Moore, Mr George Alfred
Crew: Deck - Able Seaman
25 Jan 1880
Enfield, Middlesex, England
18 Mar 1943
Southampton, Hampshire, England
George was born the son of George Moore (b.1857), a railway porter, and Emily "Emmey" Wareham (b.1859). Although George was born in Enfield in 1880 he appears on the 1881 census residing in Millbrook, Hampshire. George was working at sea by the age of 15.
George was married in Southampton, late 1904 to Eliza Patterson, née Curson. A widower, she had four children from her previous marriage and would go on to give George four children too.
On the day of departure from Southampton, George described a boat drill at mid day involving all able seamen. This involved two boats being swung out and lowered.
On the night of the disaster Moore was off-watch and in bed. He described a noise like a "cable running out, like a ship dropping anchor. There was not any shock at all." Botswain Alfred Nichols soon came to the seamen's quarters ordering the men to their assigned boat station. Moore assisted in lowering lifeboats 5 and 7 and in swinging out lifeboat 3. Officer Murdoch then ordered him into lifeboat 3 to assist the women aboard. When no more women were willing or available, Moore admitted to accepting men aboard and judged there to be around 32 people aboard when the boat was lowered.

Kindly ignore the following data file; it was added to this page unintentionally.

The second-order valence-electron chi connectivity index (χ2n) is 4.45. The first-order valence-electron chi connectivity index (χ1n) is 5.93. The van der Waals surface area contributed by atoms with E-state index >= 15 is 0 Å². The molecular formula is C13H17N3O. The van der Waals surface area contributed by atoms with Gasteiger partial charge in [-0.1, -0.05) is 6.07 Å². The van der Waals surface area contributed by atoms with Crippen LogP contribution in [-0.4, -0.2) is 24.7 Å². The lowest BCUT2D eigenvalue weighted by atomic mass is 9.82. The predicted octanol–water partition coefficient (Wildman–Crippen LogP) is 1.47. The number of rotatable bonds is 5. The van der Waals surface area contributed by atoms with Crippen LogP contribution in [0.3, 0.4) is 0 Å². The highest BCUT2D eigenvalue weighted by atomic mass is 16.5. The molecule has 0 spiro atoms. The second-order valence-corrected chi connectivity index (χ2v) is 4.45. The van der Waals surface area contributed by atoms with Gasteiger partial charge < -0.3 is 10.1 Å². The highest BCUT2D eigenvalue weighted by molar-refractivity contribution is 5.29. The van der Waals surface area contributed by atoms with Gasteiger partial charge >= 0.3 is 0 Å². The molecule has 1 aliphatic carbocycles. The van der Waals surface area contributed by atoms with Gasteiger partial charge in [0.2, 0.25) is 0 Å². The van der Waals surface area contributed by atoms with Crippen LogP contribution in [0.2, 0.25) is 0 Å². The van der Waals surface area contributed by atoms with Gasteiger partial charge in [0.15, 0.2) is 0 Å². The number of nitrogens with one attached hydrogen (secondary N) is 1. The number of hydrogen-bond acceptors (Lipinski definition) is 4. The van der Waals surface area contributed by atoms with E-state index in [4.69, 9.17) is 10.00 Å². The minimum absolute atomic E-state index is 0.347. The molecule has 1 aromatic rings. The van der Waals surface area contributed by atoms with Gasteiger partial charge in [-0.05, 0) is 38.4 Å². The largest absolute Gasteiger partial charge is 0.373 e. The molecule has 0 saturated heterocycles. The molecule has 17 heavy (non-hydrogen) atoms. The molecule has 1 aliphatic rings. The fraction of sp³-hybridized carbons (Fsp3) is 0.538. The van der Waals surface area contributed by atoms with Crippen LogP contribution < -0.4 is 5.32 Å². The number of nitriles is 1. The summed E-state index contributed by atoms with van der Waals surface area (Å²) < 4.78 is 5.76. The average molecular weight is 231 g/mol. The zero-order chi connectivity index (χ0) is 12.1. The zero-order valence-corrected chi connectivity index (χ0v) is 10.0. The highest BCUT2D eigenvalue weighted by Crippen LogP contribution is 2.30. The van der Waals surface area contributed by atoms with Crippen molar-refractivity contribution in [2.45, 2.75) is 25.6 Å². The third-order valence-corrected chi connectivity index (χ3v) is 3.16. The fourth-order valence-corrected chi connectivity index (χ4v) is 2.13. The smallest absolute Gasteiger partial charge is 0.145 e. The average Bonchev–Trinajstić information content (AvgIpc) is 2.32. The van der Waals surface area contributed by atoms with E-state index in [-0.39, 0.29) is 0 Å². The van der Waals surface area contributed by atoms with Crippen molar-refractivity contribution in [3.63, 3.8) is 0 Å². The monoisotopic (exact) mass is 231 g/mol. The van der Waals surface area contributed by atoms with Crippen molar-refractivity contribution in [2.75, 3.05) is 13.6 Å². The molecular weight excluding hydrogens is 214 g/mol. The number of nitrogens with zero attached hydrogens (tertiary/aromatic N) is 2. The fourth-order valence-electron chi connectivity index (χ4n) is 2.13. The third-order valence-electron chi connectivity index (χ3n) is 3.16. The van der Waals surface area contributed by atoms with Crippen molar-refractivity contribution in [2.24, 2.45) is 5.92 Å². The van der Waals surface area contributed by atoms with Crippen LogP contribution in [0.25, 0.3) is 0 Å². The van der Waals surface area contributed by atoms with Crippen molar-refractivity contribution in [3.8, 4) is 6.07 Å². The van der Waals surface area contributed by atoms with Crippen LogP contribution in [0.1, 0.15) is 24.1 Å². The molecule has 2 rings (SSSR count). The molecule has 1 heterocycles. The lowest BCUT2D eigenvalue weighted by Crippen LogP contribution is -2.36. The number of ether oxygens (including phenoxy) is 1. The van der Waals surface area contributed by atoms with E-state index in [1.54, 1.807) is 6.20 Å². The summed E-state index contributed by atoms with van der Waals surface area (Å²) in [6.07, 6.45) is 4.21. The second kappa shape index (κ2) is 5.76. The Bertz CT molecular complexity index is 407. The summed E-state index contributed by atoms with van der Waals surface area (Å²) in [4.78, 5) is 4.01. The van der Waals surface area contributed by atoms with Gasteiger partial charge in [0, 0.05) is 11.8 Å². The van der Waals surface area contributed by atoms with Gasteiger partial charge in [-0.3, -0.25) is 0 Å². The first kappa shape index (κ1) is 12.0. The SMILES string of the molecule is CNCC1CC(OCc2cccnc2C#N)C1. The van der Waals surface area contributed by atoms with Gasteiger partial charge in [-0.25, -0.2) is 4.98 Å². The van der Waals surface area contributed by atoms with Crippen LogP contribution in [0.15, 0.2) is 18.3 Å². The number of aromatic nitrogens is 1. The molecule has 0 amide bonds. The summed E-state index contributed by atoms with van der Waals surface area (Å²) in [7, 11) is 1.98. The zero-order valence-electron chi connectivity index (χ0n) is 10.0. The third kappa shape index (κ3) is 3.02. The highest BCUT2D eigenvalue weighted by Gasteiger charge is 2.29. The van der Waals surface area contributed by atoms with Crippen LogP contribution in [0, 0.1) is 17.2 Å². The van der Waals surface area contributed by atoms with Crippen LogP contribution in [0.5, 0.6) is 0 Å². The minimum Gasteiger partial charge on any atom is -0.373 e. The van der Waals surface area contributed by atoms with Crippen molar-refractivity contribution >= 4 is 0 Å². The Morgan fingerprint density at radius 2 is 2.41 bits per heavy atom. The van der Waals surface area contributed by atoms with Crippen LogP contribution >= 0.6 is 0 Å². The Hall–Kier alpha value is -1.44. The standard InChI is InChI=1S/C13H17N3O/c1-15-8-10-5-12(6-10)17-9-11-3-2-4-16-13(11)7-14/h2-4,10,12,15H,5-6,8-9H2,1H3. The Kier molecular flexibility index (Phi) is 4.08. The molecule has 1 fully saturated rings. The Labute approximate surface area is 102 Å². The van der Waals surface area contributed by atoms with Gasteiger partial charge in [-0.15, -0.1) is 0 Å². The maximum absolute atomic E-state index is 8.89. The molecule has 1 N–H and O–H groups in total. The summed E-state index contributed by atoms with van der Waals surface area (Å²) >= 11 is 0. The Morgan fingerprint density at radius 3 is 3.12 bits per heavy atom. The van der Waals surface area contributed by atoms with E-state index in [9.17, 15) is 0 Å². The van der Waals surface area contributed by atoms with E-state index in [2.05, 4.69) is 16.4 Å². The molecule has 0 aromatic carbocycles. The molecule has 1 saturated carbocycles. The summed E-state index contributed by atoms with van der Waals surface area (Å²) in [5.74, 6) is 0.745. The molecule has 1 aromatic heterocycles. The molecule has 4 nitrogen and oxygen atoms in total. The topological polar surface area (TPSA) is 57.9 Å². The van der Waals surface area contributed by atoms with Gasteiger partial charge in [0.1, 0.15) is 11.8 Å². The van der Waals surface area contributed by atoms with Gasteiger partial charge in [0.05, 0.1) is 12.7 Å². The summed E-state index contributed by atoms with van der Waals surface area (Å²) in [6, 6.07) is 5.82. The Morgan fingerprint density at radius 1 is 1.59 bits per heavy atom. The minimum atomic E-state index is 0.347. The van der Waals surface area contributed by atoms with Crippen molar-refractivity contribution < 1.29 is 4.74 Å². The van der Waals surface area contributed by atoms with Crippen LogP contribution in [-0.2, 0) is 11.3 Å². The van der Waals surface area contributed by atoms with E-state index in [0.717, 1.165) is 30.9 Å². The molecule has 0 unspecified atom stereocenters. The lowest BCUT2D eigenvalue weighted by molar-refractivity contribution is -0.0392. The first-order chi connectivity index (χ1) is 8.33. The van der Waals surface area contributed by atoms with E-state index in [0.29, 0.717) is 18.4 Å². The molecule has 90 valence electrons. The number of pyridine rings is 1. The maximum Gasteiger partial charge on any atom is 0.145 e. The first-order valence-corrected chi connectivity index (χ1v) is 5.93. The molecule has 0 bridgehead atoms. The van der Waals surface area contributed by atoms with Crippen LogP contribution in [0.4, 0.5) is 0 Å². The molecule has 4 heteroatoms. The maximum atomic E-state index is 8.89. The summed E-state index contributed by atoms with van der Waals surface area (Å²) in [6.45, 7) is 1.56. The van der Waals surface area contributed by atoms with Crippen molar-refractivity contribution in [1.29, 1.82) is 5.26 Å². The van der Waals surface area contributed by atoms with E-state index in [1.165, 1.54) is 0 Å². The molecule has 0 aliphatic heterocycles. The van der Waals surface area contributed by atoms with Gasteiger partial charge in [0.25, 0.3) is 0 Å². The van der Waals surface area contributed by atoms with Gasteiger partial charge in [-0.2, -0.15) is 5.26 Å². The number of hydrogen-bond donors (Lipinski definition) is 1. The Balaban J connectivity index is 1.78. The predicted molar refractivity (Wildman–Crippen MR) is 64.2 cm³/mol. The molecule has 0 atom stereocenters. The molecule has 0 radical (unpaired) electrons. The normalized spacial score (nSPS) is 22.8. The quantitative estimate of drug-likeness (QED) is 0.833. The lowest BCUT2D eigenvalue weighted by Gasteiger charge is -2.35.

Moore took the tiller and believed they were about a quarter of a mile from Titanic when it sank. He described how it split in half and he heard two explosions.
When providing evidence to the US inquiry he was pressed on why he did not return to collect those struggling in the water. He responded that many passengers onboard were strongly against the idea for fear of being swamped and he also explained the cries they heard lasted for only a short time and in the time it would have taken to row back it woul dhave been too late.
Moore continued to work at sea, being called up for military service for World War One and then worked on Oceanic repatriating Canadian forces. By 1920 he was employed by The P&O Company. On passage returning from India he contracted smallpox so was put ashore at Aden in Yemen. He slept in the open with a only a basic thatched roof. Despite the basic conditions, he managed to recover and set to work in the Southampton docks or working cross channel boats.
George passed away due to a combination of heart and liver problems, aged 63, in 1943. His family fondly recalled him as a hardworking man, who was approachable and made little demands on others despite the hard life he experienced.
Primary source : Encyclopaedia Titanica